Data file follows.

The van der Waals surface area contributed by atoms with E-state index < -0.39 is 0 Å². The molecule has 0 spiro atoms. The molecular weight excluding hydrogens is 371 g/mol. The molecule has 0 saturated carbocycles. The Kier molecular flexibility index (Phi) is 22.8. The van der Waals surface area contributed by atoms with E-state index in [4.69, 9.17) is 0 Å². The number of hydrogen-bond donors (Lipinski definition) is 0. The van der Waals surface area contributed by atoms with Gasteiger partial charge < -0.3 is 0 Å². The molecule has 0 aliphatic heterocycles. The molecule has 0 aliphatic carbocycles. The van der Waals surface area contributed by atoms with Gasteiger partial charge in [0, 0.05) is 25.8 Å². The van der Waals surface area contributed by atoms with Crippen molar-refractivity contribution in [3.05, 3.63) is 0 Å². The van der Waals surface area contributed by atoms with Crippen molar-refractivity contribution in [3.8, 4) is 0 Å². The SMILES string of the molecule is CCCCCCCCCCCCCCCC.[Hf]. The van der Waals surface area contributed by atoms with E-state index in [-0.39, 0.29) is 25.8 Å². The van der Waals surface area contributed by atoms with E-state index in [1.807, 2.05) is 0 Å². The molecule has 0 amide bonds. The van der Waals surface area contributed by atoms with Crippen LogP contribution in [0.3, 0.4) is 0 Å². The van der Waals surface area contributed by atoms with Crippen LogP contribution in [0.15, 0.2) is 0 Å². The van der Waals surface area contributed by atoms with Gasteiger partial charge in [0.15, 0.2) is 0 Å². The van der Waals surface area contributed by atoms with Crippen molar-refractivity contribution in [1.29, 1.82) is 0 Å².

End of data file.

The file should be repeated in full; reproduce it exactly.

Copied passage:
The van der Waals surface area contributed by atoms with E-state index < -0.39 is 0 Å². The molecule has 0 spiro atoms. The molecular weight excluding hydrogens is 371 g/mol. The molecule has 0 saturated carbocycles. The Kier molecular flexibility index (Phi) is 22.8. The van der Waals surface area contributed by atoms with E-state index in [4.69, 9.17) is 0 Å². The number of hydrogen-bond donors (Lipinski definition) is 0. The van der Waals surface area contributed by atoms with Gasteiger partial charge < -0.3 is 0 Å². The molecule has 0 aliphatic heterocycles. The molecule has 0 aliphatic carbocycles. The van der Waals surface area contributed by atoms with Gasteiger partial charge in [0, 0.05) is 25.8 Å². The van der Waals surface area contributed by atoms with Crippen molar-refractivity contribution in [3.05, 3.63) is 0 Å². The van der Waals surface area contributed by atoms with Crippen molar-refractivity contribution in [3.8, 4) is 0 Å². The SMILES string of the molecule is CCCCCCCCCCCCCCCC.[Hf]. The van der Waals surface area contributed by atoms with E-state index in [-0.39, 0.29) is 25.8 Å². The van der Waals surface area contributed by atoms with E-state index in [1.807, 2.05) is 0 Å². The molecule has 0 amide bonds. The van der Waals surface area contributed by atoms with Crippen LogP contribution in [0.3, 0.4) is 0 Å². The van der Waals surface area contributed by atoms with Crippen LogP contribution in [0.15, 0.2) is 0 Å². The van der Waals surface area contributed by atoms with Gasteiger partial charge in [0.15, 0.2) is 0 Å². The van der Waals surface area contributed by atoms with Crippen molar-refractivity contribution in [1.29, 1.82) is 0 Å².